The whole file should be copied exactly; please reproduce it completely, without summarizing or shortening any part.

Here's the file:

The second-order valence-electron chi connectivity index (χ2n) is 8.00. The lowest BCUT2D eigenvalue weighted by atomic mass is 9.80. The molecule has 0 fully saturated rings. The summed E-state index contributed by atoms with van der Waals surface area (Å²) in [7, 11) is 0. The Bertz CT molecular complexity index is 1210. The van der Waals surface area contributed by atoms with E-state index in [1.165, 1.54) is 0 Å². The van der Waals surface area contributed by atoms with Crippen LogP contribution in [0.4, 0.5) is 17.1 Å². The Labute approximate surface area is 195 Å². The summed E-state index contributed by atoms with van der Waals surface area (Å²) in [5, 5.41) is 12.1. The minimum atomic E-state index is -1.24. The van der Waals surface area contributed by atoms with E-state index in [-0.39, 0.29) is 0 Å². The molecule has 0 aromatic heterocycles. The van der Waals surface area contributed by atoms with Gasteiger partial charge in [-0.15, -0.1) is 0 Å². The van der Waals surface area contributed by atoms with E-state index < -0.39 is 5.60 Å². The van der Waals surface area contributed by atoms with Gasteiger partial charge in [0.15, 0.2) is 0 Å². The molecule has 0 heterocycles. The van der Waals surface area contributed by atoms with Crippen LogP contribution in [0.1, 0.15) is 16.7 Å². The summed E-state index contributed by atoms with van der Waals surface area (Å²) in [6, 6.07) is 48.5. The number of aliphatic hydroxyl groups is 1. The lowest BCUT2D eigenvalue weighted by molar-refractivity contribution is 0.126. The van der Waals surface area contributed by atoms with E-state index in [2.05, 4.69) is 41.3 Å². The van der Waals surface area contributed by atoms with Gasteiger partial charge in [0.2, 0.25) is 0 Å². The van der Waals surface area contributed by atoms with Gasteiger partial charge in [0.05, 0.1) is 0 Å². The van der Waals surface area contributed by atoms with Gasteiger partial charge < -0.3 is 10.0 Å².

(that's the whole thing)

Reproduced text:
The second-order valence-electron chi connectivity index (χ2n) is 8.00. The lowest BCUT2D eigenvalue weighted by atomic mass is 9.80. The molecule has 0 fully saturated rings. The summed E-state index contributed by atoms with van der Waals surface area (Å²) in [7, 11) is 0. The Bertz CT molecular complexity index is 1210. The van der Waals surface area contributed by atoms with E-state index in [1.165, 1.54) is 0 Å². The van der Waals surface area contributed by atoms with Crippen LogP contribution in [0.4, 0.5) is 17.1 Å². The Labute approximate surface area is 195 Å². The summed E-state index contributed by atoms with van der Waals surface area (Å²) in [5, 5.41) is 12.1. The minimum atomic E-state index is -1.24. The van der Waals surface area contributed by atoms with E-state index in [-0.39, 0.29) is 0 Å². The molecule has 0 aromatic heterocycles. The van der Waals surface area contributed by atoms with Gasteiger partial charge in [-0.15, -0.1) is 0 Å². The van der Waals surface area contributed by atoms with E-state index < -0.39 is 5.60 Å². The van der Waals surface area contributed by atoms with Gasteiger partial charge in [0.15, 0.2) is 0 Å². The molecule has 0 heterocycles. The van der Waals surface area contributed by atoms with Crippen LogP contribution in [0.1, 0.15) is 16.7 Å². The summed E-state index contributed by atoms with van der Waals surface area (Å²) in [6, 6.07) is 48.5. The number of aliphatic hydroxyl groups is 1. The lowest BCUT2D eigenvalue weighted by molar-refractivity contribution is 0.126. The van der Waals surface area contributed by atoms with E-state index in [2.05, 4.69) is 41.3 Å². The van der Waals surface area contributed by atoms with Gasteiger partial charge in [0.2, 0.25) is 0 Å². The van der Waals surface area contributed by atoms with Gasteiger partial charge in [0.05, 0.1) is 0 Å². The van der Waals surface area contributed by atoms with Gasteiger partial charge < -0.3 is 10.0 Å².